The Art Deco period saw the birth of an entirely new style of jewellery that had a pronounced effect on future eras. In place of the subtler work exemplified by earlier periods, jewellers working between around 1920 and 1935 began to produce radical new pieces which used bold geometric designs.
This ring was created early on, as craftsmen were still getting to grips with the new technologies that would power this exciting new wave in design. In many ways it is exemplary of the period; the face is large and imposing, containing four large old cut diamonds wreathed in 18 smaller stones, all of which are set in a masterfully crafted platinum gallery. However, there are some features which make this ring completely unique.
Where most Art Deco pieces used clean lines and stark shapes, echoing the increasing industrialisation that was occurring across all aspects of design at the time, this ring has retained some of the soft curvature that was popular in earlier eras.
The jeweller has chosen to pay tribute to the techniques of their predecessors, whilst incorporating aspects of the style of their day. In this way the ring can be seen as a homage to earlier works – taking what was once the standard and infusing new elements to bring the two disparate styles into perfect synergy.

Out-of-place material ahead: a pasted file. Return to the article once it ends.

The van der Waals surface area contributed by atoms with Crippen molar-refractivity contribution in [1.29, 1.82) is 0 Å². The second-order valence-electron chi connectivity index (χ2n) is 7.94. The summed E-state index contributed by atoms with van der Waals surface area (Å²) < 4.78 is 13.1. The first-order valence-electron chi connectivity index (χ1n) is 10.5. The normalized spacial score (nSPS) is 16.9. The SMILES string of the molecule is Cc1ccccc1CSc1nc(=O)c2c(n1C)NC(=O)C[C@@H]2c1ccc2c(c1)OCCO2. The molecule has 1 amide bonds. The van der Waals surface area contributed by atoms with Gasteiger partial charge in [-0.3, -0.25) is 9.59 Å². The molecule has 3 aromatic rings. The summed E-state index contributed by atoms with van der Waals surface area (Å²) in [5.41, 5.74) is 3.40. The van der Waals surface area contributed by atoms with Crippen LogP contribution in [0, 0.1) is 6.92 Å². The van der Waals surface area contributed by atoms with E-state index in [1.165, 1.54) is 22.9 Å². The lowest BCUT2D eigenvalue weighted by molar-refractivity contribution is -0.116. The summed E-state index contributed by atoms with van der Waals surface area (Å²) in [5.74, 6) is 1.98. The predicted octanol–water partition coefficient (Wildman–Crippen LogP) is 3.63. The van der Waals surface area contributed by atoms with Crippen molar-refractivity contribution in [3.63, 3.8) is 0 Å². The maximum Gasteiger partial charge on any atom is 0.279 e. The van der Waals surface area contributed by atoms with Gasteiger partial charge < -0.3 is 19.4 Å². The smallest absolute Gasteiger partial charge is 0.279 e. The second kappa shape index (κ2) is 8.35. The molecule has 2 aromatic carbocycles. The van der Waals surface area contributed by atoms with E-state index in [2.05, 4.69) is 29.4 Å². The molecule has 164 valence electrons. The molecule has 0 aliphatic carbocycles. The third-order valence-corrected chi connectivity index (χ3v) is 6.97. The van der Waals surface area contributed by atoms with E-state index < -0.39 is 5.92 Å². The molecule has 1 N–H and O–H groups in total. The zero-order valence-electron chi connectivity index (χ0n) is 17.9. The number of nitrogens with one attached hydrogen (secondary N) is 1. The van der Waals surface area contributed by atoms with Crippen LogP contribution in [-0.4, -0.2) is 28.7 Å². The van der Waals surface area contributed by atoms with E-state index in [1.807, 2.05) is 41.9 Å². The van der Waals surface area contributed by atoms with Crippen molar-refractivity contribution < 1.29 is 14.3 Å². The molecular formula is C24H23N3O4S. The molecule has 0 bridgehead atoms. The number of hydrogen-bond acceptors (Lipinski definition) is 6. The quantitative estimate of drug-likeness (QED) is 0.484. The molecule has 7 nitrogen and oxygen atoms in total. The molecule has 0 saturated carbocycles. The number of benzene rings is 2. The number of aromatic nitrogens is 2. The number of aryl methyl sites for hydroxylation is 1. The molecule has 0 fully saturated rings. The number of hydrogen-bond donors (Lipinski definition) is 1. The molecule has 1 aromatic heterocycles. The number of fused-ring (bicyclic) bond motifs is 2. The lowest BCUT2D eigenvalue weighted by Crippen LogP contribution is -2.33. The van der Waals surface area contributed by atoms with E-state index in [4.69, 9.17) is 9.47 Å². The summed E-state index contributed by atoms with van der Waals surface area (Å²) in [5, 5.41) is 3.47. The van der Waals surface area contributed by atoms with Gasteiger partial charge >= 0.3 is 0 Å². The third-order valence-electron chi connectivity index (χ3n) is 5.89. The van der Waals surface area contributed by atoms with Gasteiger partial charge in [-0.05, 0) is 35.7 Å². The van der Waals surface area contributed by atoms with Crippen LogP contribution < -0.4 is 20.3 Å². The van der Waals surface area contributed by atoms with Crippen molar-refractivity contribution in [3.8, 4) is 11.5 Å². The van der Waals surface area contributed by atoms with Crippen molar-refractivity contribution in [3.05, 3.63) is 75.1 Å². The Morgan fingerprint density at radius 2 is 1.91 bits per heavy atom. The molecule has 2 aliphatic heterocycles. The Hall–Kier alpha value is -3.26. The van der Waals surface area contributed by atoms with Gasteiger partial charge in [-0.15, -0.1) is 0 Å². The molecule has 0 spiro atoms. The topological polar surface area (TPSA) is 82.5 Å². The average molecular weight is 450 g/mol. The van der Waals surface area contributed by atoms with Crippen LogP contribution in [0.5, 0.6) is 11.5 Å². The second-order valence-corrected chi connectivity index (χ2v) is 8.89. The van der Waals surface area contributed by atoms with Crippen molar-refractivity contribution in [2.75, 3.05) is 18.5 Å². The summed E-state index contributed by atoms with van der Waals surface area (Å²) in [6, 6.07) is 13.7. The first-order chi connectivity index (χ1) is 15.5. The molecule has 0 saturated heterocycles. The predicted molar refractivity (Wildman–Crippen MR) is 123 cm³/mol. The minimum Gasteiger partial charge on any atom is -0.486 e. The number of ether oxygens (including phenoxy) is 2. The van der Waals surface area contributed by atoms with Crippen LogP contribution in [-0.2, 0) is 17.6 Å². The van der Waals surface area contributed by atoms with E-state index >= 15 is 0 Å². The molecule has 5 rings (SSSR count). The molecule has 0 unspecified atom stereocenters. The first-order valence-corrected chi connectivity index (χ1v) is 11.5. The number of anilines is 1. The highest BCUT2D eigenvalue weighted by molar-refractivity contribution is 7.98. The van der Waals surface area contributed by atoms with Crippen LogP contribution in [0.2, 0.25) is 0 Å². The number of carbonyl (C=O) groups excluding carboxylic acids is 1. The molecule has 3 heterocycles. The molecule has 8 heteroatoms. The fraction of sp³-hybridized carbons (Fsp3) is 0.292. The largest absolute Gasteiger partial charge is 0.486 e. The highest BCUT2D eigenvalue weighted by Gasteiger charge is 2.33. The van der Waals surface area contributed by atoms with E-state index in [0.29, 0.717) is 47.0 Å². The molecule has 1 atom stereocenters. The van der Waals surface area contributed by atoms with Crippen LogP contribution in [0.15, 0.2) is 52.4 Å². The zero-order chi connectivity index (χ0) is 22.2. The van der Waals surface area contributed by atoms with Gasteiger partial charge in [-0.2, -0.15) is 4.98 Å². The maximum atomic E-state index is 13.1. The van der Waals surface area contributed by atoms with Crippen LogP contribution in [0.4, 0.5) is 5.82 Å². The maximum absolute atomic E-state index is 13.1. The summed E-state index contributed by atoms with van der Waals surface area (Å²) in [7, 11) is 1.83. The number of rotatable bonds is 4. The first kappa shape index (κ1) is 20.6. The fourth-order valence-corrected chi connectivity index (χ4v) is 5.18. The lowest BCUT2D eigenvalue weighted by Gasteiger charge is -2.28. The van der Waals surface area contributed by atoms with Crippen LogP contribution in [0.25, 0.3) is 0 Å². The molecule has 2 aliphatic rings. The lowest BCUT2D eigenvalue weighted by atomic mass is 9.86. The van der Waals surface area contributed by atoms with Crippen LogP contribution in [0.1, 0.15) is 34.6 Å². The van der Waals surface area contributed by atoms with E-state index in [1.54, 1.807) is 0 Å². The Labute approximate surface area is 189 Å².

The piece represents a fusion of old and new, and it is not intended to be subtle. The curved gallery flows into the engraving that wraps around the shank, forming elaborate swirls that continue past the impressive array of stones at the front. No part of the ring has been allowed to remain plain or unadorned. The intricate metalwork echoes the hundreds of diamond facets, creating a web of smaller sparkles which create constellations of sparkles with only the slightest movement.
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